Contributing columnist Jeff Dearduff turns his reality-television viewing into the real deal by offering a slew of ways bakers can make “one man’s trash another man’s treasure.”




Once again I find myself coming to the end of another Chicago summer, and with the sun going down earlier and evening activities tailing off, there is more time for a new season of “reality” television. In the past, my household has been hooked on Survivor, The Amazing Race and The Biggest Loser. Over the past spring and summer though, two History Channel shows have caught our attention: Pawn Stars and American Pickers. These two shows run back-to-back, so when we do catch them, you can figure two solid hours of our life are shot in the backside.

Pawn Stars is a 24-hour pawn shop in Las Vegas. The operation is run by three generations of local family and the hook for watching it is to see the odd items and stories that people bring in to pawn or sell, as well as the negotiating that takes place. You know these people are seeking cash that will later end up in the pockets of the casino operators, but it is interesting nonetheless. 

The second show, American Pickers, is about two guys that drive around in a Mercedes “Sprinter” van, looking for old barns and sheds that might contain something of value. They get hooked on old ceramic sign boards, bicycles and motorcycles. This show also has to do with the interesting items they run into, the characters they meet along the way and the negotiating they conduct when bargaining with junk collectors who don’t always want to get rid of that old dented oil can they have had for 40 years.

Both of these shows make me wonder if maybe we have a similar reality show brewing in the parts rooms and storage trailers of our own baking companies. The discontinued inventory still sitting in each of the facilities across the country will most likely contain once-valuable items that no longer fit in the plant. These pieces could find their way to a “bakers’” pawn shop or in the back of some picker’s truck. I know for a fact that I can walk down to the parts crib at the bakery closest to my desk and put my hands on items that fit equipment that were headed for the dumpster 10-15 years ago, if not longer.

This same bakery recently inventoried their storage trailers - not the items inside - just the trailers. They came up with more than 50 units full of stuff that will likely never be offloaded at this plant, ever. My guess is that the bakery isn’t the only one with this dilemma.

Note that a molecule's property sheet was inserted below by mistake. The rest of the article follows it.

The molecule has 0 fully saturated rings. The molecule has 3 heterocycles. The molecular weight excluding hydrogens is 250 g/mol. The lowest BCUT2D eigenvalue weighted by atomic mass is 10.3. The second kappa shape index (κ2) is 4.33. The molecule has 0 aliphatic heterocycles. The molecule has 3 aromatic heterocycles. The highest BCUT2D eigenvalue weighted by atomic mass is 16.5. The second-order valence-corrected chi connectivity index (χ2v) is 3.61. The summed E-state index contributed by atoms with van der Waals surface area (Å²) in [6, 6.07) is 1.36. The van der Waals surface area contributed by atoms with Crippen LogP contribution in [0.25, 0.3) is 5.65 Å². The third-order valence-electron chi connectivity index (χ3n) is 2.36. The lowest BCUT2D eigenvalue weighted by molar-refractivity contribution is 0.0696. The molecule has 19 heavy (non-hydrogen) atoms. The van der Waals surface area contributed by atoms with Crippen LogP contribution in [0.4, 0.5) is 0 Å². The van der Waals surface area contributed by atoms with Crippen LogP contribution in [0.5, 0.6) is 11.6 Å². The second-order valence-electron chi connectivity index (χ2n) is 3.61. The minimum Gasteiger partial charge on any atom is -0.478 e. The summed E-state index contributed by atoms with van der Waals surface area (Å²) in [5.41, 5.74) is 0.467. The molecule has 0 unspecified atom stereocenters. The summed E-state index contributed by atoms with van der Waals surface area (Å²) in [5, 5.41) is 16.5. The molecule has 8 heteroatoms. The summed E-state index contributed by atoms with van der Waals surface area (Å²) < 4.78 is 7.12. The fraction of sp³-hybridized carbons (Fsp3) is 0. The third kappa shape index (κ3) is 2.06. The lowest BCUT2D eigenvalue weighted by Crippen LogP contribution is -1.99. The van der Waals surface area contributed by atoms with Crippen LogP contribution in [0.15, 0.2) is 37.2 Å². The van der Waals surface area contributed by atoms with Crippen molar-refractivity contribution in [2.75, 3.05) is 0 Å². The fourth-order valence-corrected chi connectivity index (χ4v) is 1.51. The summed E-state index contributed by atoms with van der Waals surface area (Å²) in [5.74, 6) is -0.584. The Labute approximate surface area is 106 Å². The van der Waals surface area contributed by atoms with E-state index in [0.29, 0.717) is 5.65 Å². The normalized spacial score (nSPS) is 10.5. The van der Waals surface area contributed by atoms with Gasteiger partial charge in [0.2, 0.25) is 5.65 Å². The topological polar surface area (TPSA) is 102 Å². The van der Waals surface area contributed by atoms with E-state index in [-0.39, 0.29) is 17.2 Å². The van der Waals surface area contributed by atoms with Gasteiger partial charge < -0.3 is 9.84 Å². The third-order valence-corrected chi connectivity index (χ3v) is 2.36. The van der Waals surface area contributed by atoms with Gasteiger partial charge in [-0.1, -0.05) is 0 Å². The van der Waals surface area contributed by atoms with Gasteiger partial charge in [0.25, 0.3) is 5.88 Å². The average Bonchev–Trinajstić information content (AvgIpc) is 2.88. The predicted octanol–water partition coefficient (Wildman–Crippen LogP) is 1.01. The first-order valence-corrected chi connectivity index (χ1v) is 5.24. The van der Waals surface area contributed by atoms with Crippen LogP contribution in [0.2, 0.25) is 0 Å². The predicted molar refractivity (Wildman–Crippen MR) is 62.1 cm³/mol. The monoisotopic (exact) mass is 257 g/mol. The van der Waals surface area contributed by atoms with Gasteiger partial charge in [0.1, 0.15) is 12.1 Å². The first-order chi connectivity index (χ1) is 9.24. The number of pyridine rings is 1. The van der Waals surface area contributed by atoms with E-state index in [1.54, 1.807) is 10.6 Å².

Why do we keep this stuff? What can we do with it?

Why we keep this stuff is simple. What was once valuable, must always be valuable, at least that’s what most of us think. Whether it’s a section of a conveyor, a homemade barrel vacuum or an old flour unloading hose, we always have some reason to “throw it on a trailer,” as if we might use it again one day. This mindset is borderline “hoarder” mentality. If you have seen the reality show Hoarders, you know what I mean.

What can we do with this problem? Somebody needs to jump up and create a network where the information on the discontinued items from a bakery can be shared with bakers around the country. One thought would be to use an auction-type trading system similar to the eBay concept but designed for bakers.

Because many of us seem to have a love affair with these old parts and machines, I’m thinking we need something more of a “Match.com” concept. You know, a system where one lonely part could find the perfect mate in the way of usefulness in another bakery. This is the ultimate description of “one man’s trash is another man’s treasure.”

How many times do you hear from your suppliers that they can’t supply a part for that older machine you are still operating? With this trading system in place, you just might find somebody that’s storing one on their shelves that will never be used in their system. Everything from original equipment manufacturer-fabricated parts to bearings, electrical components to unit machines could be made available through this system.

How great would it be for the “picker” to find that elusive part or for the “pawner” to have some extra shelf space and empty trailers. Either that, or throw it in the dumpster. Nah, the minute you throw it away you will need it, right?